Senate leaders this week will propose legislation to offer all workers in Massachusetts up to 12 weeks' paid time off to care for newborn and adopted children or sick family members, financed by an employee payroll premium of at least $1.50 a week.
The bill, which would pay employees their full salary, up to $750 a week, would create the most generous paid leave policy in the nation.
''What family hasn't been touched by some emergency," said Senate President Robert Travaglini, who will formally unveil the proposal Tuesday before the Greater Boston Chamber of Commerce. ''I've been through physical and medical problems. Knowing you're not going to lose your job and you will continue to be compensated will provide significant comfort."
The legislation drew a cautious reaction from businesses and labor groups, which may oppose the proposed employee premiums, and could face a tough fight in the House. The premium amount has not yet been determined, but Travaglini aides said it would likely be between $1.50 and $2.50 a week.
Under the bill, all employees would be required to pay into the fund, regardless of whether they believe they would ever take advantage of the benefits.
The premium proposal comes only days after Beacon Hill lawmakers enacted a healthcare law that includes a $295 per worker tax on employers that do not provide health insurance coverage.
Even though he is suggesting a payroll tax in an election year, Travaglini predicted his family leave proposal will gain support because the premiums would be so low. He said he hadn't decided when the Senate would take up the measure.
''I'm convinced the overwhelming majority of people will view this in a favorable way," said Travaglini. ''Employees are the direct beneficiaries, and the . . . contributions are a very small amount of money that can provide significant comfort and coverage in the event of a medical emergency or the birth of a baby."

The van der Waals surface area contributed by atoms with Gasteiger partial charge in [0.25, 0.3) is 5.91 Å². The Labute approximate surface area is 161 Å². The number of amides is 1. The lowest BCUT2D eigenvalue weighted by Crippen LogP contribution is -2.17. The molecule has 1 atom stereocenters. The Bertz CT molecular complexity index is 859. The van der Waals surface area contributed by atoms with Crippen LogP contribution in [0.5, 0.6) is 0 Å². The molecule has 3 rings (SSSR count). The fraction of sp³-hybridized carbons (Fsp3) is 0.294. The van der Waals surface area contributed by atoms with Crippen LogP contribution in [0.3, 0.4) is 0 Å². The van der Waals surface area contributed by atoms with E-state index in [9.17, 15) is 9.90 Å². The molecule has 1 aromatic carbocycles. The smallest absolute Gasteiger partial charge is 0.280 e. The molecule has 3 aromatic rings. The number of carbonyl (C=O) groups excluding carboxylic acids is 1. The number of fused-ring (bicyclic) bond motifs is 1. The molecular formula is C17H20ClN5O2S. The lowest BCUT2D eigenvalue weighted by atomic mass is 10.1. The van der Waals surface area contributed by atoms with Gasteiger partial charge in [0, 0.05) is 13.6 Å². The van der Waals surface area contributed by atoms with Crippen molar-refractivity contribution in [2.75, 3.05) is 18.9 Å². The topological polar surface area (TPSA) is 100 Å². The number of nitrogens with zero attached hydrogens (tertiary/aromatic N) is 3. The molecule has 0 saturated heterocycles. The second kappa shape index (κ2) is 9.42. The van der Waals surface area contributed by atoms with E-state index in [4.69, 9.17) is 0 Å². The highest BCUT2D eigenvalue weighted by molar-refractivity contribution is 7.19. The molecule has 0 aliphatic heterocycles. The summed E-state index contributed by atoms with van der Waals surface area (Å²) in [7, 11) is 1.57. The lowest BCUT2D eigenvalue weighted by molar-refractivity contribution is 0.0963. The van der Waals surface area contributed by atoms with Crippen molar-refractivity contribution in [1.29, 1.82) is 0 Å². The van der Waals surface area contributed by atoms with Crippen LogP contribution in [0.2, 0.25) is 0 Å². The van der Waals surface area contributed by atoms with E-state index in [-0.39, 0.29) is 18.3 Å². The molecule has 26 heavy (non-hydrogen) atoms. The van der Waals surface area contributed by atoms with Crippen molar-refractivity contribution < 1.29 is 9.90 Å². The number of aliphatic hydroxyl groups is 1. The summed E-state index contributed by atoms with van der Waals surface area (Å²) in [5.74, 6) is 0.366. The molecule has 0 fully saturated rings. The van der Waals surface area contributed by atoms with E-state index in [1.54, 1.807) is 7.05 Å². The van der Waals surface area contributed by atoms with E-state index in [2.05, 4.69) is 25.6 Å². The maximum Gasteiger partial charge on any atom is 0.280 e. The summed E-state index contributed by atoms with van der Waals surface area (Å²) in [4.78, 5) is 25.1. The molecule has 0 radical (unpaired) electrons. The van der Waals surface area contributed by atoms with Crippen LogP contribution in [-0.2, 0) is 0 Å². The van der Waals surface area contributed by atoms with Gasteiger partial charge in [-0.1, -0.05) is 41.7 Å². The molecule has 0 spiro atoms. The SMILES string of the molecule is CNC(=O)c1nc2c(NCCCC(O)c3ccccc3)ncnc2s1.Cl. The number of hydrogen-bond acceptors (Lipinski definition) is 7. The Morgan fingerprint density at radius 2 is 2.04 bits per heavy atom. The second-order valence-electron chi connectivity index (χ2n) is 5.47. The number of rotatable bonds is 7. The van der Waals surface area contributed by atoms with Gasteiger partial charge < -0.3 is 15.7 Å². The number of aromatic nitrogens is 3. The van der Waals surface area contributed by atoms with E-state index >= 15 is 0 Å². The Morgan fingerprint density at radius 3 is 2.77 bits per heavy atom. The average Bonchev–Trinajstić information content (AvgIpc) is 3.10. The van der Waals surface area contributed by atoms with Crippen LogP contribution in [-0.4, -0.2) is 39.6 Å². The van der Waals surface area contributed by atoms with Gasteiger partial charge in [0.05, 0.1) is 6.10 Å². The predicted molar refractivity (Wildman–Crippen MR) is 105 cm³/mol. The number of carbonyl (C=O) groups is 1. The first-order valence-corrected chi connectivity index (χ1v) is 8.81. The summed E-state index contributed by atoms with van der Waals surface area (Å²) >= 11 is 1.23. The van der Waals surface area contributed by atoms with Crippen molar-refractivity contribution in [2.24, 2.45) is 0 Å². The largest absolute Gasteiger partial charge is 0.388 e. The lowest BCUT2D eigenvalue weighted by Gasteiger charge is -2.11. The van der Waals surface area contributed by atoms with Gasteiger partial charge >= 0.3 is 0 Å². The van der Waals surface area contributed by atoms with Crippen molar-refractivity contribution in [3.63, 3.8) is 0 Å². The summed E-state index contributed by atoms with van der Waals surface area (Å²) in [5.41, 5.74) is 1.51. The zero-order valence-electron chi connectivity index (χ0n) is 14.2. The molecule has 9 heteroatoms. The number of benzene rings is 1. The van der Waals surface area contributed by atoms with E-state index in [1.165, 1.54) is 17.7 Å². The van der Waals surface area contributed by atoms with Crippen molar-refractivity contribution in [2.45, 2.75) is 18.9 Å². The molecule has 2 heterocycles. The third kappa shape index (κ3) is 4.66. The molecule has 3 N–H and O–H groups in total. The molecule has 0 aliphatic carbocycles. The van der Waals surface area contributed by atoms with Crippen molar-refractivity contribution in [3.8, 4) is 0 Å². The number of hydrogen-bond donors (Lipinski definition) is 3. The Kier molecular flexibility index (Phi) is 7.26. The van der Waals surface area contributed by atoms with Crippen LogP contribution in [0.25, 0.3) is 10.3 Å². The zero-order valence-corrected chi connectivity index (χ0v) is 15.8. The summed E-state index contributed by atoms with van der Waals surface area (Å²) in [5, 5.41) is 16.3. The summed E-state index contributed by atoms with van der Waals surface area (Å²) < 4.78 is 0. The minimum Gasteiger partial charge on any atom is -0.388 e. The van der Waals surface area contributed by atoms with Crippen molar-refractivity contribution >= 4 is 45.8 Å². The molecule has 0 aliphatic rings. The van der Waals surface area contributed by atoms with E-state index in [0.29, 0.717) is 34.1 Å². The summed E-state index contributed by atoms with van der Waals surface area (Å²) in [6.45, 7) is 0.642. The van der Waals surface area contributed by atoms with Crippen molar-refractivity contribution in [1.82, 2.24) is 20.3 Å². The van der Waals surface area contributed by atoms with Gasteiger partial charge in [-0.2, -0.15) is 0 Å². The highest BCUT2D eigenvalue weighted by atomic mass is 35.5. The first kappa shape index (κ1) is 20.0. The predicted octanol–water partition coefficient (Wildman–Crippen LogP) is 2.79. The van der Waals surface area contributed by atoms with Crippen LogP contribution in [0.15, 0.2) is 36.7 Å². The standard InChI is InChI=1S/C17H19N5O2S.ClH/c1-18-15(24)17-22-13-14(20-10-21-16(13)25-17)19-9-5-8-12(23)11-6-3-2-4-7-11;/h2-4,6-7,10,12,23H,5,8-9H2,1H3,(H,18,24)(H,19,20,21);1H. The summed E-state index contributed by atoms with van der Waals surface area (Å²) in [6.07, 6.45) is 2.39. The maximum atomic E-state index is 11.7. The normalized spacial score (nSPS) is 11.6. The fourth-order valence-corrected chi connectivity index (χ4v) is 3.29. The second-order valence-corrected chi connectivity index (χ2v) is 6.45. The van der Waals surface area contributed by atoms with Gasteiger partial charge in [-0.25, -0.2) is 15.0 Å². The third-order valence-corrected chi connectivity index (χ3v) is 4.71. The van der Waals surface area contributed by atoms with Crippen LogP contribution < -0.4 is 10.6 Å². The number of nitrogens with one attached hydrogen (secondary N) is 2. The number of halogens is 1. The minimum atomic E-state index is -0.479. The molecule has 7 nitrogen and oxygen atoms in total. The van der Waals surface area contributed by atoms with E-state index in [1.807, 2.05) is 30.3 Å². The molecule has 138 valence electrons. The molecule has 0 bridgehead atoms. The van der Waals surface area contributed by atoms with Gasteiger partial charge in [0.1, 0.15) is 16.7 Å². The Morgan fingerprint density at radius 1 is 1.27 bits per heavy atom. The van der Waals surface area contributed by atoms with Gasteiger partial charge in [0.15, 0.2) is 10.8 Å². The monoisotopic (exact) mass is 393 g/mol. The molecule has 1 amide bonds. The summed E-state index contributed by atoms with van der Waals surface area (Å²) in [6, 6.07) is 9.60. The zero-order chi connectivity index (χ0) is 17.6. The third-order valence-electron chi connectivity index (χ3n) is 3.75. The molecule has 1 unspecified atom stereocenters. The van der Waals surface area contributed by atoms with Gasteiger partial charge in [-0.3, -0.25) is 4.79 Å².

The Massachusetts proposal would also attempt to protect employees' jobs, making it illegal for an employer to fire someone who opts to take a paid leave under the new policy.
The legislation would cover all 3 million employees in the public and private sectors, who would be eligible for a leave after working at least 900 hours in the previous nine months. Workers would be required to use their own vacation or sick time for the first week of their leave and then could receive an additional 12 weeks, paid by the new program.
Workers could also use the paid leave time to recover from an illness or to care for an ailing relative.
Travaglini, who batted down reports last week that he may leave the Senate, sees the proposal as part of an agenda to help working families, aides said. Democratic Senator Karen Spilka of Framingham, chairwoman of the Senate Committee on Children and Families, said the bill will especially help families who struggle paycheck to paycheck.
''This will help working families across the Commonwealth," she said. ''Parents of newborns or newly adopted children who are so often unable to take time off. It will help employees who need to care for elderly parents and may help employees down the line recover from illness. This will touch probably every single employee of the Commonwealth during their lifetime."
The law is modeled after a similar law in California, the only state that currently mandates paid leave for family emergencies or parents with new children. But the California law pays employees only 55 percent of their pay for up to six weeks and is capped at $840 a week.
Currently, the Massachusetts Maternity Leave Act requires private employers with at least six employees to grant women up to eight weeks of unpaid maternity leave for the birth or the adoption of a child.
Nationally, the federal Family and Medical Leave Act requires larger employers with 50 or more employees to offer their workers time off without pay.
A 2000 survey found that about 12 percent of companies offered paid maternity leave and about 7 percent offered paid paternity leave, according to the National Partnership for Women & Families, a Washington, D.C.,-based advocacy group.
The Senate proposal, which offers paid leave, would put Massachusetts in the forefront of a national trend by states to pick up where the FMLA left off, advocates say.